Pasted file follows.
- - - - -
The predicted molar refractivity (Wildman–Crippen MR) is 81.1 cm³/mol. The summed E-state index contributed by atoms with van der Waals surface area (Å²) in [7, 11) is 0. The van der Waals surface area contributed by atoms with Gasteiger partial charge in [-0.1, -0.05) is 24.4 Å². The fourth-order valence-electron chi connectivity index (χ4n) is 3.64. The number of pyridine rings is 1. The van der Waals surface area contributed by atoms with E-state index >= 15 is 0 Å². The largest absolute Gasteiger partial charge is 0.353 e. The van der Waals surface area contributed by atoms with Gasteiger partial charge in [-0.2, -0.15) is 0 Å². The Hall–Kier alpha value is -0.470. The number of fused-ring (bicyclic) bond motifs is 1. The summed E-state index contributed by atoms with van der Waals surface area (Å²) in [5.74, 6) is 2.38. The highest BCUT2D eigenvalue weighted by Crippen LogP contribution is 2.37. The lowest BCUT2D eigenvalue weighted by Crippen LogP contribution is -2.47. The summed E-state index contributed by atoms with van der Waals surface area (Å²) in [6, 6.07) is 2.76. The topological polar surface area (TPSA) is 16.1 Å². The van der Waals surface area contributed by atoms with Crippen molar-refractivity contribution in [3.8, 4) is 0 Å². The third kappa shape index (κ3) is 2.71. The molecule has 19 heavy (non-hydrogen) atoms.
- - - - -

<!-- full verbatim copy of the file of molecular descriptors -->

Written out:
The predicted molar refractivity (Wildman–Crippen MR) is 81.1 cm³/mol. The summed E-state index contributed by atoms with van der Waals surface area (Å²) in [7, 11) is 0. The van der Waals surface area contributed by atoms with Gasteiger partial charge in [-0.1, -0.05) is 24.4 Å². The fourth-order valence-electron chi connectivity index (χ4n) is 3.64. The number of pyridine rings is 1. The van der Waals surface area contributed by atoms with E-state index >= 15 is 0 Å². The largest absolute Gasteiger partial charge is 0.353 e. The van der Waals surface area contributed by atoms with Gasteiger partial charge in [-0.2, -0.15) is 0 Å². The Hall–Kier alpha value is -0.470. The number of fused-ring (bicyclic) bond motifs is 1. The summed E-state index contributed by atoms with van der Waals surface area (Å²) in [5.74, 6) is 2.38. The highest BCUT2D eigenvalue weighted by Crippen LogP contribution is 2.37. The lowest BCUT2D eigenvalue weighted by Crippen LogP contribution is -2.47. The summed E-state index contributed by atoms with van der Waals surface area (Å²) in [6, 6.07) is 2.76. The topological polar surface area (TPSA) is 16.1 Å². The van der Waals surface area contributed by atoms with Crippen molar-refractivity contribution in [3.8, 4) is 0 Å². The third kappa shape index (κ3) is 2.71. The molecule has 19 heavy (non-hydrogen) atoms.